Tutorial 22 Symbolizing Relations.
Thus far we have considered only 'monadic' predicates-- our atomic formulas consist of a predicate followed by only one term-- for example, Fx. But in English we regularly encounter dyadic predicates or relations. For example, 'Arthur is taller than Bert' cannot be symbolized with the tools we have used so far; what is needed is a relation to represent '...is taller than ...' Txy, say, and then the proposition would be symbolized Tab.
Exercises to accompany Tutorial 22
Thus far the program has presented its conventions for
a = ARTHUR
b = BERYL
c = CHARLES
x = X
y = Y
z = Z
Sx = STUDIES
Tx = THINKS
Ax = ANGRY
Bx = BOLD
Cx = CHEERFUL
Nx = NINCOMPOOP
Px = PHILOSOPHER
but it also has conventions for transitive verbs, passive verbs, and binary adjectives. These are as follows
Axy = ANNOYS
Bxy = BRINGS
Dxy = DRIVEN BY
Exy = ENCOURAGED BY
Rxy = RUDER THAN
Sxy = SMARTER THAN
(you can also teach it transitive verbs, passive verbs,and binary adjectives by selecting one of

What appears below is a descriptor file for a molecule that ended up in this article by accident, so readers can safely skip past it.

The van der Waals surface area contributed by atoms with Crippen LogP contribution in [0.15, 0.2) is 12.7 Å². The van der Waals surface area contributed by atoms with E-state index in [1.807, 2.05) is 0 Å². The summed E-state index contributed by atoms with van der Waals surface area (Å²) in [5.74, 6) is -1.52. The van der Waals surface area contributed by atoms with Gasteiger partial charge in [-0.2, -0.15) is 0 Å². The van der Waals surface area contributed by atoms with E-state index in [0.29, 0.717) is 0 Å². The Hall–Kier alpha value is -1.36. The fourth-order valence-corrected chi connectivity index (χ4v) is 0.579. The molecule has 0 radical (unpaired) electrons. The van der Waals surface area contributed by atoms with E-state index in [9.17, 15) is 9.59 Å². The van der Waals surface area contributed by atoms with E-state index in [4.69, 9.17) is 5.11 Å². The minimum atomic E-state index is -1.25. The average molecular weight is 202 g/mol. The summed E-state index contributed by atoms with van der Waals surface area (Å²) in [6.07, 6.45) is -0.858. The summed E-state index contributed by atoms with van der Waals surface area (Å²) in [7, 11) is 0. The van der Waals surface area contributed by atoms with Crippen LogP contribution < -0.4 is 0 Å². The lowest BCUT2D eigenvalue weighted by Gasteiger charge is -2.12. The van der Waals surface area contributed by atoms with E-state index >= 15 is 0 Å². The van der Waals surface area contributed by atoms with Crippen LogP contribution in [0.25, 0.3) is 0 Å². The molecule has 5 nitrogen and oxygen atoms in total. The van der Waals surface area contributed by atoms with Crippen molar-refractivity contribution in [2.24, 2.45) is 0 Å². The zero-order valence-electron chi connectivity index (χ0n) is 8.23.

remember tverb (english-in-here) capital-in-here
remember pverb (english-in-here) capital-in-here
remember binadj (english-in-here) capital-in-here
and clicking Do Command; you will not need to teach the program anything for these exercises.)
Exercise 1 (of 4)
Exercise 2 (of 4)
Exercise 3 (of 4)
[This is a Video, click the Play button to view it..]
Exercise 4 (of 4)
If you decide to use the web application for the exercises you can launch it from here Deriver[Bergmann] — username 'logic' password 'logic'. Then either copy and paste the above formulas into the Journal or use the Deriver File Menu to Open Web Page with this address https://softoption.us/test/easyDeriver/CombinedExercisesEasyDBergmann.html .
You may need to set some Preferences for this.
- you can check that the parser is set to bergmann.